Author; former member, Planning Commission of India
Any discussion on policy and the future of India is enriched with Arun Maira’s views, and not just because he was a member of the Planning Commission of India for five years till June 2014. Arun is one of those rare people who have held leadership positions in both, the private as well as the public sector, bringing a unique perspective on how the two can work together to foster growth for India. He has led three rounds of participative and comprehensive scenario building for the future of India: in 1999 (with the Confederation of Indian Industry), 2005 (with the World Economic Forum), and 2011 (with the Planning Commission).
In his career spanning five decades, Arun has led several organisations, including the Boston Consulting Group in India. In the early part of his career, he spent 25 years in the Tata Group at various important positions. He was also a member of the Board of Tata Motors (then called TELCO). After leaving the Tatas, Arun joined Arthur D Little Inc (ADL), the international management consultancy, in the US, where he advised companies across sectors and geographies on their growth strategies and handling transformational change.
Another decade later, Arun was back in India, this time as the Chairman of the Boston Consulting Group, a position he held for eight years till 2008. The other leadership positions he has held include the Chairman of Axis Bank Foundation and Save the Children, India, and Chairman, Quality Council of India. He was also board member of the India Brand Equity Foundation, the Indian Institute of Corporate Affairs, and the UN Global Compact.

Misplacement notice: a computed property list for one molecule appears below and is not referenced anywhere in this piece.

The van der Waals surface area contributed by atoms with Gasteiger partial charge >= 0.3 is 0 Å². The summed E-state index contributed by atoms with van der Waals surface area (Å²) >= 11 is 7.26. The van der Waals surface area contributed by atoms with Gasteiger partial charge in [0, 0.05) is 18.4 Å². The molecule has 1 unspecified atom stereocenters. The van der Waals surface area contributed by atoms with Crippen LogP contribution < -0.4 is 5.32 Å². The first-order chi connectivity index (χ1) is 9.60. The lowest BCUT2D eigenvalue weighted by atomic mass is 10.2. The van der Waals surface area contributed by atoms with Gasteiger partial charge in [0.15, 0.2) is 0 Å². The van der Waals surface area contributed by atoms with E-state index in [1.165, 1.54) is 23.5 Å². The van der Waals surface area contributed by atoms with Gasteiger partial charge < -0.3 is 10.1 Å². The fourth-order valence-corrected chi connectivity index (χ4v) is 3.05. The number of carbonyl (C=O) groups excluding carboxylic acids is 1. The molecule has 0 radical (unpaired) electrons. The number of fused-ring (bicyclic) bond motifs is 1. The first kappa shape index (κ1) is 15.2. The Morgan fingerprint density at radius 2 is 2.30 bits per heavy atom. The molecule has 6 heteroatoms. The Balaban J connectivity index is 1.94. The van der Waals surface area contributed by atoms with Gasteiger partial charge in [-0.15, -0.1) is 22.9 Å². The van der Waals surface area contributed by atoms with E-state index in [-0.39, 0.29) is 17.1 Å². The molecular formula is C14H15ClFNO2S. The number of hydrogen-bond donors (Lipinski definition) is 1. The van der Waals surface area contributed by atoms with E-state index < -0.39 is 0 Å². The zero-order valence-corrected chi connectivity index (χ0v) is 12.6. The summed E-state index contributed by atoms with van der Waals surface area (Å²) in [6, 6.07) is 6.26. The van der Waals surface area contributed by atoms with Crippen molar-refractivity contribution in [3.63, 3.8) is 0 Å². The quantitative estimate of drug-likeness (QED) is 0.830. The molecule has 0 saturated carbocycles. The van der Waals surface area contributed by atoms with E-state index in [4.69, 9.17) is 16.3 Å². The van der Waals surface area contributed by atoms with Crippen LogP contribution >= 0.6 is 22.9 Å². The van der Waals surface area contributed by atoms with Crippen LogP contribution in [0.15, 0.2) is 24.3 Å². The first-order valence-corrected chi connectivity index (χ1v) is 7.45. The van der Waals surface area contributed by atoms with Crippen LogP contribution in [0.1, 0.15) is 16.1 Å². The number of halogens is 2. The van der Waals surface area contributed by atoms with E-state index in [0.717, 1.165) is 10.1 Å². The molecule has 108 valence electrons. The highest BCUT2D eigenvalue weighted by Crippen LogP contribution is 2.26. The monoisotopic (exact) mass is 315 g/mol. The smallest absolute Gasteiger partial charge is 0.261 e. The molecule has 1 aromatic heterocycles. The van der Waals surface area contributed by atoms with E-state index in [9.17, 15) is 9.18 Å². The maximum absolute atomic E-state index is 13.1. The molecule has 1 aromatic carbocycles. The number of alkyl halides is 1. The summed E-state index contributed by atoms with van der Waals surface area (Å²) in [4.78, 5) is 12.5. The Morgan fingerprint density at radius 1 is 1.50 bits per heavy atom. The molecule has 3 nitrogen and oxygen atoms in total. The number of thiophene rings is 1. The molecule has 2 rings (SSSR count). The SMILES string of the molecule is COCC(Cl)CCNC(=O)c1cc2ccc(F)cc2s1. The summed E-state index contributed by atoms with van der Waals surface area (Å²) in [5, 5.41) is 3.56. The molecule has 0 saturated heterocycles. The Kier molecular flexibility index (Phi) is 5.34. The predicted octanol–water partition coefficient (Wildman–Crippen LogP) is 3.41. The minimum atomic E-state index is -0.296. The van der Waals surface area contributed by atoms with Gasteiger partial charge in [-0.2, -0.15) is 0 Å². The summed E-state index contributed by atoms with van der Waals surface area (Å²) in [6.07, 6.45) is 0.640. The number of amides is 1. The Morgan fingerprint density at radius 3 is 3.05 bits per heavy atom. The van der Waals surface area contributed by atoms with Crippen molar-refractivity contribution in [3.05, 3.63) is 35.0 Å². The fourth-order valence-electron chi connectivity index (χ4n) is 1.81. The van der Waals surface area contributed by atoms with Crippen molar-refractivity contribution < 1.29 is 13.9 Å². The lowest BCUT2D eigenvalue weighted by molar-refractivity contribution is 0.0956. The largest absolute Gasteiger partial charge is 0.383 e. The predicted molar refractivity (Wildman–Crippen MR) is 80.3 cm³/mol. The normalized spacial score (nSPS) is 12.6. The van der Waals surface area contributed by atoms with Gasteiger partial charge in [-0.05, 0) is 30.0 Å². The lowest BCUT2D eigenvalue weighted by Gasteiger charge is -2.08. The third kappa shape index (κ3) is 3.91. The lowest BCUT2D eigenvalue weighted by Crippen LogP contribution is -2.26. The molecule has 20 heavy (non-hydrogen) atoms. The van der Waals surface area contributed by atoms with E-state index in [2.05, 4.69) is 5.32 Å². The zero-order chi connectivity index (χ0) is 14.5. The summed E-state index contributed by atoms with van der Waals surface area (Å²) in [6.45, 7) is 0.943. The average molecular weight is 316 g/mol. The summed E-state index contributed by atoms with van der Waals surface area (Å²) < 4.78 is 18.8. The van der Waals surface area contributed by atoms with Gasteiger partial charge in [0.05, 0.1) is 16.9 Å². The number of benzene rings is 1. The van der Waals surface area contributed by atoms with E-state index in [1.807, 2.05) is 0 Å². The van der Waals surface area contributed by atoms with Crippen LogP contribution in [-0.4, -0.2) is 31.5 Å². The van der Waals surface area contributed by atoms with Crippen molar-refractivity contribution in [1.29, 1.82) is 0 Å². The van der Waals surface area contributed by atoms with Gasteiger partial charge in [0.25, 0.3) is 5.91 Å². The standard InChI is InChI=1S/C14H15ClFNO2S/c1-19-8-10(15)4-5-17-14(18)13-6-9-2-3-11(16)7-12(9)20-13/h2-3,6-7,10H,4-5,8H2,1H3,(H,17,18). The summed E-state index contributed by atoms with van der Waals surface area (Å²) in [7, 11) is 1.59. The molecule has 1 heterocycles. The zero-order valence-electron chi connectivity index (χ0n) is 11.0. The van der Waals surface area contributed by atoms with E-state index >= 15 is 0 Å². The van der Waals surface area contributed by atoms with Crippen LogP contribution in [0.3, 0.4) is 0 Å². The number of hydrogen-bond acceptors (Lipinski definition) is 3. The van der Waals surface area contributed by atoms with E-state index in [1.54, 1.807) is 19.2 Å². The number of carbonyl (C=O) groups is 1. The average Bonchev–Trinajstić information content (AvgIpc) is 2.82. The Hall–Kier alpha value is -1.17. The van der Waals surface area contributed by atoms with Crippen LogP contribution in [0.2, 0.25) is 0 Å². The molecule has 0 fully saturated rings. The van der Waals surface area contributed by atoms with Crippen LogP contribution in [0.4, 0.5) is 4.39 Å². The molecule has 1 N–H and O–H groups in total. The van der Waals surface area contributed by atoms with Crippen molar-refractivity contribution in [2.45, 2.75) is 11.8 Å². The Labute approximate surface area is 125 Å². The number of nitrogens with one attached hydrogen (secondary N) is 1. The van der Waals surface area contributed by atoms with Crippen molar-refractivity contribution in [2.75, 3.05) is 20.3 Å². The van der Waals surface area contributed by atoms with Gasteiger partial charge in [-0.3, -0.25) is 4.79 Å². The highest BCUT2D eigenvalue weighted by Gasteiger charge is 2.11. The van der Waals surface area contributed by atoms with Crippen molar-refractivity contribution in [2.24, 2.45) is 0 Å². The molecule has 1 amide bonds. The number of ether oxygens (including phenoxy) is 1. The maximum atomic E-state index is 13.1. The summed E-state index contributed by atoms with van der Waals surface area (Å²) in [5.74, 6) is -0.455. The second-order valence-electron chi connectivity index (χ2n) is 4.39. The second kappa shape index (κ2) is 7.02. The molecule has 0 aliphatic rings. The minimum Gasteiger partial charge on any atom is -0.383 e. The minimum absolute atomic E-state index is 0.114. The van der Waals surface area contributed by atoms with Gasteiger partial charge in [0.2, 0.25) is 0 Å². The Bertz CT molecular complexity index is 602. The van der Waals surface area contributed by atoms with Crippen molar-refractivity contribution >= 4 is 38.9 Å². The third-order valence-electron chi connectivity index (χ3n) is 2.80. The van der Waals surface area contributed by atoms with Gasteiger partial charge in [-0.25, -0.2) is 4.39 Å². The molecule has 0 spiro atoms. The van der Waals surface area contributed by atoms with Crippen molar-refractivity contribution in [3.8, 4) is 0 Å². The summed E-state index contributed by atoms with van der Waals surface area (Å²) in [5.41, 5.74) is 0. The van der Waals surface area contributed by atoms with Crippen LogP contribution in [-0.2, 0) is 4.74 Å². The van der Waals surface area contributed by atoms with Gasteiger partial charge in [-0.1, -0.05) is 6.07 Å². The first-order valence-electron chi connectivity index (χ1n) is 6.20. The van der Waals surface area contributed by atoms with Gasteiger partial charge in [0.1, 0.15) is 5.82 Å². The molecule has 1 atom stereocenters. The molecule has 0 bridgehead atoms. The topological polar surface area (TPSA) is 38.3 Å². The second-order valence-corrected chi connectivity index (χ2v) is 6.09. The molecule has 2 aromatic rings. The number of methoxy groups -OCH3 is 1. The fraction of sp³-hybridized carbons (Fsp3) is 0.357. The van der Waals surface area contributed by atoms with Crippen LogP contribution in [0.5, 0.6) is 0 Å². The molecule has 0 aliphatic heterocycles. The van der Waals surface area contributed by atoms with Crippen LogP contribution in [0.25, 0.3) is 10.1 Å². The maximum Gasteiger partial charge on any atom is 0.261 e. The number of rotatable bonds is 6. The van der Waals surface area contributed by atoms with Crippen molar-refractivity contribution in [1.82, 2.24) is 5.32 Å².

Recognising his astute understanding of both macro as well as micro policy issues, Arun has been involved in several government committees and organisations, including the National Innovation Council. He has been on the board of several companies as well as educational institutions and has chaired several national committees of the Confederation of Indian Industries.
In 2009, Arun was appointed as a member of the Planning Commission, which is led by the Prime Minister of India. At this minister-level position, he led the development of strategies for the country on issues relating to industrialisation and urbanisation, and drove the formulation of policies and programmes in these areas. He also advised the Commission on its future role.
Presently, Arun Maira is Chancellor of the Central University of Himachal Pradesh, Chairman of HelpAge International, a Member of the Advisory Board of the Global Economic Symposium, Chairman of the Foundation of MSME Clusters, and President of the Consumer Unity and Trust Society of India.
With his vast experience and expertise, Arun is indeed a thought leader. He is invited to speak at various forums and has written several books that capture his insights.
His most recent book, published in September 2015 is An Upstart in Government: Journeys of Change and Learning. His earlier books include Redesigning the Aeroplane While Flying: Reforming Institutions; Remaking India: One Country, One Destiny; Transforming Capitalism: Improving the World for Everyone, and Shaping the Future: Aspirational Leadership in India and Beyond.